End of the road for Toronto

The end of this current season can not come quick enough for Toronto FC’s fans, management team and players alike. After a promising start, which saw them knock the star-studded LA Galaxy out of last season’s Champions League over two legs, their regular season has been anything but dazzling. Sitting bottom of the Eastern Conference with two games to go, Toronto have lost 20 games from a possible 32, drawing 7 and winning only 5. So what has gone wrong for the team this year?


As the season began, Dutch legend Aaron Winter was in charge and an air of optimism surrounded Toronto. Having led Toronto to their third consecutive Canadian championship with a thrilling 3-2 victory over Vancouver at the tail end of the 2011-2012 season, Winter had secured a place in the CONCACAF Champions League. A quarter-final draw against a tough LA Galaxy team featuring David Beckham, Landon Donovan and new signing Robbie Keane looked likely to be the end of the fairytale. However after a rousing 2-2 draw at home in Toronto, played at the iconic Skydome (sorry Rogers centre for all those non Torontonians), followed by a stunning 2-1 victory in LA, Toronto progressed to the semi finals making them the first Canadian team to ever do so. Everything looked rosy for Winter’s men as they travelled to Seattle for their opening game of the new MLS season three days later.

Somewhere between Los Angeles and Seattle, Toronto’s season unravelled before it had even begun. An opening day defeat to Seattle was quickly followed by home defeats to San Jose and Columbus and defeat in the Semi final of the Champions League by Santos Laguna (7-3 on aggregate) starting a chain reaction that would eventually lead to Winter’s departure. He was replaced by former England striker Paul Mariner (above), who up until that point had been Toronto’s Director of Player Development. In his first month in charge, Mariner turned the team around and recorded 1 win, 3 draws and only 1 defeat in his first 5 games. That was more points earned than in the last 10 games of Winter’s reign. He continued this form into July, recording 3 more wins against Vancouver, New England and  Colorado. But that’s were the fairytale ended. A run of defeats and draws has seen Toronto struggle to pick up points both home and away and has led to a chain of 12 games without a win and a bitter end to what started as a promising season. Mariner has tried to accomplish what he can with the squad available but with a lack of depth and skill, added in with key injures to star players, and silly mistakes like the goalkeeping blunder in the last game against DC, Mariner has been unable to prevent Toronto’s season from going into a nose dive.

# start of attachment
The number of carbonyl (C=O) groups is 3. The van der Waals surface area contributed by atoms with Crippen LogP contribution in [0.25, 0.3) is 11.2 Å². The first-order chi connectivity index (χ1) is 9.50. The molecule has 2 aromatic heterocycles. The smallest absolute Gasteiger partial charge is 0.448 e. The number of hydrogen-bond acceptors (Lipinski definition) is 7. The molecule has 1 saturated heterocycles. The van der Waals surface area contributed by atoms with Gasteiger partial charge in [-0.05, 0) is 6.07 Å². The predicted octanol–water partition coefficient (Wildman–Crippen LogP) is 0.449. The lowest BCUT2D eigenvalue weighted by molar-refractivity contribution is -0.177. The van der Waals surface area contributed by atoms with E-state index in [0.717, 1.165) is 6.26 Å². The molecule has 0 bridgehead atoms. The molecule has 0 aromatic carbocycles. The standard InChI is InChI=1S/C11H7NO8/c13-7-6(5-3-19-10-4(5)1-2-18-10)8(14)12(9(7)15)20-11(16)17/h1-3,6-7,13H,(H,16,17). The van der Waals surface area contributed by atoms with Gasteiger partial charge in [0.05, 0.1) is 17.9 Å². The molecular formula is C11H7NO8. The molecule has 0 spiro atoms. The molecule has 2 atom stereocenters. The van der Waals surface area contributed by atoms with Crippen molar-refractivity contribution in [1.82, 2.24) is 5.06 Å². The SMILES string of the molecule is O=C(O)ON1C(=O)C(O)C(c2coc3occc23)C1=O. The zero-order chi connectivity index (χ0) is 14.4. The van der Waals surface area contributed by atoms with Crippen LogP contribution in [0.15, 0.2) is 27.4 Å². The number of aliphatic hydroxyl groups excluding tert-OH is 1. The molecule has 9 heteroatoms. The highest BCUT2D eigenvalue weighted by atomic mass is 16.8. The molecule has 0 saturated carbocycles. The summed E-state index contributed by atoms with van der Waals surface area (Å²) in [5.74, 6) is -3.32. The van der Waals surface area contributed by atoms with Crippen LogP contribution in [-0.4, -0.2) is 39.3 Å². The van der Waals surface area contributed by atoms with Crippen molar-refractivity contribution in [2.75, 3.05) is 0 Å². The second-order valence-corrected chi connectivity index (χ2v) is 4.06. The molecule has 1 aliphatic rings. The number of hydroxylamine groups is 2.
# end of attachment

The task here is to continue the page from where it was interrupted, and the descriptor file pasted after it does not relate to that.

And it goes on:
The Toronto squad is a mix of youth and experience but lacks quality. Torsten Frings, the former German midfielder and Toronto’s talisman, has been the standout player for most of the season, often playing out of position at centre back when experience was required. When he plays, he controls the team and runs the play, but when he is out injured, as he has been often this season, there is an obvious gap that can’t be filled. Up front Danny Koevermans and Ryan Johnson led the line from the start of the season and between them have scored 16 times in 32 games. After Koevermans was ruled out for the rest of the season with an injury, Toronto had to find a goalscorer and fast. They turned to Eric Hassli, who has managed to add 3 more goals (since his arrival from Vancouver) but goals in general have been a major problem for the team. Having scored only 35 goals this season, Toronto have not been hitting the target enough and have paid the penalty for it. But this is only half of the story.

Toronto’s main problem has been at the back. They have conceded 60 goals in 32 games (almost 2 a game) and have the worst defence in the league. The addition of Irish international Darren O’Dea was meant to tighten up the defense but he is only one man and has been unable to prevent the rot. In addition to this some calamitous goalkeeping, such as the error made by Kocic in the DC United game, has not helped the problem. Without key players like Frings controlling the play and keeping the player’s heads up, morale drops and mistakes happen.

Toronto’s season has gone from bad to worse but the fans are still hopeful. Maybe next season will be better and Toronto can start to establish themselves as a team to be feared in the league. But changes need to be made in the off-season for this to happen. Good, experienced players need to be signed to take the burden off of Frings and Koeverman and push the team forward. Strengthening of the back line is surely a top priority and a creative midfielder to help Dunfield a must. If Mariner can get the players he needs then potentially next season will be the year when Toronto rises again.


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